Two tickets to every University of Louisville basketball and football game during the 2018-19 season? How about the Oaks and Kentucky Derby in May? The Louisville Bats’ season? The Quaker State 400?
That’s what’s up for grabs in the Louisville Sports Commission’s annual Golden Ticket raffle. Only 400 chances are available at $100 each, with proceeds going to the LSC’s ongoing efforts to attract top-flight sports events to the community.
Not that Card Game would encourage it, but the winner would also have the option of selecting UK tickets. Two tickets to the 2019 Paul Hornung Award Banquet would also be included.
While much has been made of all the time needed to hire the new President, the University of Louisville Board of Trustees was not wasting any time filling some other key positions. A number of their recent actions will enable Neeli Bendapudi to focus on other priorities when she assumes the office on May 15th.
Bendapudi had to be pleased that the Vince Tyra has already been hired as Athletic Director and that Tyra had named Chris Mack as Head Basketball Coach. Starting from scratch wasn’t an option, the positions needing to be filled quickly to avoid losing basketball players from the current team.
Marketing expertise is exactly what the University of Louisville needs right now, and Bendapudi is uniquely qualified to provide the leadership ...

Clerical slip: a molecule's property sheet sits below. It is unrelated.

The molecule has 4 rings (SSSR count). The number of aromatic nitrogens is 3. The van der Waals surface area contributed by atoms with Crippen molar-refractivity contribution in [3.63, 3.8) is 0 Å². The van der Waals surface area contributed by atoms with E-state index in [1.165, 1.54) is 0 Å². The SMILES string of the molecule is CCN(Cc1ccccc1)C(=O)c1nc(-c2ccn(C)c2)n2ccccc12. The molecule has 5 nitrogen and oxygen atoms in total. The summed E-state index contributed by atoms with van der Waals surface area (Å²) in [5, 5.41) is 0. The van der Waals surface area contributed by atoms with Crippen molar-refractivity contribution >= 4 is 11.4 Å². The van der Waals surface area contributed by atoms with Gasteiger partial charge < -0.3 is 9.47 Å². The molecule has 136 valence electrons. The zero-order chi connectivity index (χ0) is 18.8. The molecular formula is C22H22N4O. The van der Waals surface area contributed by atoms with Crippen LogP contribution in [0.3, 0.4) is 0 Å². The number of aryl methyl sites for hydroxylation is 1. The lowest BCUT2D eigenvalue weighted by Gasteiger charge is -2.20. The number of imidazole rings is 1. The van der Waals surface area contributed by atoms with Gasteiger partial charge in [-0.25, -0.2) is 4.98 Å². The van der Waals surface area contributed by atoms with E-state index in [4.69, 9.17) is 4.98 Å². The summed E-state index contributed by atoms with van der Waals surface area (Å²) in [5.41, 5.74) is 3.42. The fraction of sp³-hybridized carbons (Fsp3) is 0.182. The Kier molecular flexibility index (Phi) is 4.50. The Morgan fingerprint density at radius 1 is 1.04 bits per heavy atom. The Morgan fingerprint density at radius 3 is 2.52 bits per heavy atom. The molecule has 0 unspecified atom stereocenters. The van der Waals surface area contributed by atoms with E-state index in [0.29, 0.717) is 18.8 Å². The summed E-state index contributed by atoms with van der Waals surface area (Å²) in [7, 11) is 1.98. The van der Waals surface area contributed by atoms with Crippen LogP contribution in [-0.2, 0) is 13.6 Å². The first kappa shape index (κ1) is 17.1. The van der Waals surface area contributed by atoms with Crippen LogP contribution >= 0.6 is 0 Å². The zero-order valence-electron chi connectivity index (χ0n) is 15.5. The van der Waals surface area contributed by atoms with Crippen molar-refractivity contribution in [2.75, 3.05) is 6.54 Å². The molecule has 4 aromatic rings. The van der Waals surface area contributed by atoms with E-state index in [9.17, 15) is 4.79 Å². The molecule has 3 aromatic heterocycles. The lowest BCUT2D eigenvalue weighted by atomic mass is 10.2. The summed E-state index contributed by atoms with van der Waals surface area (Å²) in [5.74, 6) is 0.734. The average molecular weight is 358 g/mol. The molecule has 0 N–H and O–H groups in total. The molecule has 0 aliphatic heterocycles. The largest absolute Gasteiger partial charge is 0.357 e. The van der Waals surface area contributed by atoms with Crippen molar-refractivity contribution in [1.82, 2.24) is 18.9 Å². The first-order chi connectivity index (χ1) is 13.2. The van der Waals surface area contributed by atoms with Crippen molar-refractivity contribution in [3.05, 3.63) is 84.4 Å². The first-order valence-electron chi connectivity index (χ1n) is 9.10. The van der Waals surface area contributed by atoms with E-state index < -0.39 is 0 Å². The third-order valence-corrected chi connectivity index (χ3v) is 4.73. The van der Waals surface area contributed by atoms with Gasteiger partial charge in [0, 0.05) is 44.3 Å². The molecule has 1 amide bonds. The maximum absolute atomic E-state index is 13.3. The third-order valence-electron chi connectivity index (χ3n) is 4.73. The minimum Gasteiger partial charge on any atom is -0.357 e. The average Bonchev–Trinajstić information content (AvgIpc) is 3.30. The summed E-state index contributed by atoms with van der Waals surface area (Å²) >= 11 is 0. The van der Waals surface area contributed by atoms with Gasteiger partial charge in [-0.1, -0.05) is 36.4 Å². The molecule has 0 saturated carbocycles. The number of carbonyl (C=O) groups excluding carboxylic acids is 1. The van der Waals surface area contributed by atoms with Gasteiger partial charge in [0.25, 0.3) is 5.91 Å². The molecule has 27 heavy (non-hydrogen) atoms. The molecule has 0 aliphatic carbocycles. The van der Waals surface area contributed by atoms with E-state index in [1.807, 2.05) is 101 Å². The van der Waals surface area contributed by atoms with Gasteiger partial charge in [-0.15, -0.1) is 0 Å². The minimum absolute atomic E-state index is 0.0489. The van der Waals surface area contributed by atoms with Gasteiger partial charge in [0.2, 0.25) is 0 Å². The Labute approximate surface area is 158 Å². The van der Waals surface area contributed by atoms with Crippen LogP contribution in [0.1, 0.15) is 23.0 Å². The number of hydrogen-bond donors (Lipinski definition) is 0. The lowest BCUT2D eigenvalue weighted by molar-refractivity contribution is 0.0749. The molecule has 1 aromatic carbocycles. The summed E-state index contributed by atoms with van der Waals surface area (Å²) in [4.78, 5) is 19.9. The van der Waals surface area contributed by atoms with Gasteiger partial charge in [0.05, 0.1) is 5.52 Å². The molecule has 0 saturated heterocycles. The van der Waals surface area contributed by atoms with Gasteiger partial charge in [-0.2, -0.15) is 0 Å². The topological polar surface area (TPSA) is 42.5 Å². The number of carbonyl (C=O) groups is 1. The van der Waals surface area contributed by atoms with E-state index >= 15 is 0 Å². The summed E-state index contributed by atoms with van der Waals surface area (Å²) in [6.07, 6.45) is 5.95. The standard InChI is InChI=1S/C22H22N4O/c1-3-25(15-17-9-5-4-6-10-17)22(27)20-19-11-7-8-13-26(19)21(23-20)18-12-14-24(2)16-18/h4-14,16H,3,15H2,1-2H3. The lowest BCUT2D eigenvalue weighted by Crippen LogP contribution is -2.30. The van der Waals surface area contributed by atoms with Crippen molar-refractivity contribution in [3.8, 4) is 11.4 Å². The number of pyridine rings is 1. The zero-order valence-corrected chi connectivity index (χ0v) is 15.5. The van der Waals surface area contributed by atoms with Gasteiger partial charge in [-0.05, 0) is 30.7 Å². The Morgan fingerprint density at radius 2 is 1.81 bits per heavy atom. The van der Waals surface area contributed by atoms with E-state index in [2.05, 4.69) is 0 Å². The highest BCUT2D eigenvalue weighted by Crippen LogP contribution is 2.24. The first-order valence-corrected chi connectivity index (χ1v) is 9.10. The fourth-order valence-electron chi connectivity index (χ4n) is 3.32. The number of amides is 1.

But there were other openings, equally if not more important to the University, that needed to be addressed.
Just this week UofL announced the choice for the new Dean of the J.B. Speed Engineering School, vacated by Neville Pinto who filled in f0r the UofL Presidency on an interim basis before becoming President at the University of Cincinnati. Emmanuel Collins, chairman of mechanical engineering at Florida A&M-Florida State, will be Dean starting July 1.
An appointment that didn’t get much attention a while back was that of Colin Crawford as the 24th dean of the Louis D. Brandeis School of Law. Previously he had served as a professor of environmental law at Tulane University. He has a law degree from Harvard Law School and degrees in modern history from Cambridge and Columbia Universities.
With so many key positions already filled, Bendapudi will be able to turn her attention to marketing and fundraising, which are her areas of expertise. The direction of the school’s fundraising efforts is in limbo, with Bryan Robinson, who last year succeeded Keith Inman as Interim Vice President for Advancement, having resigned in February.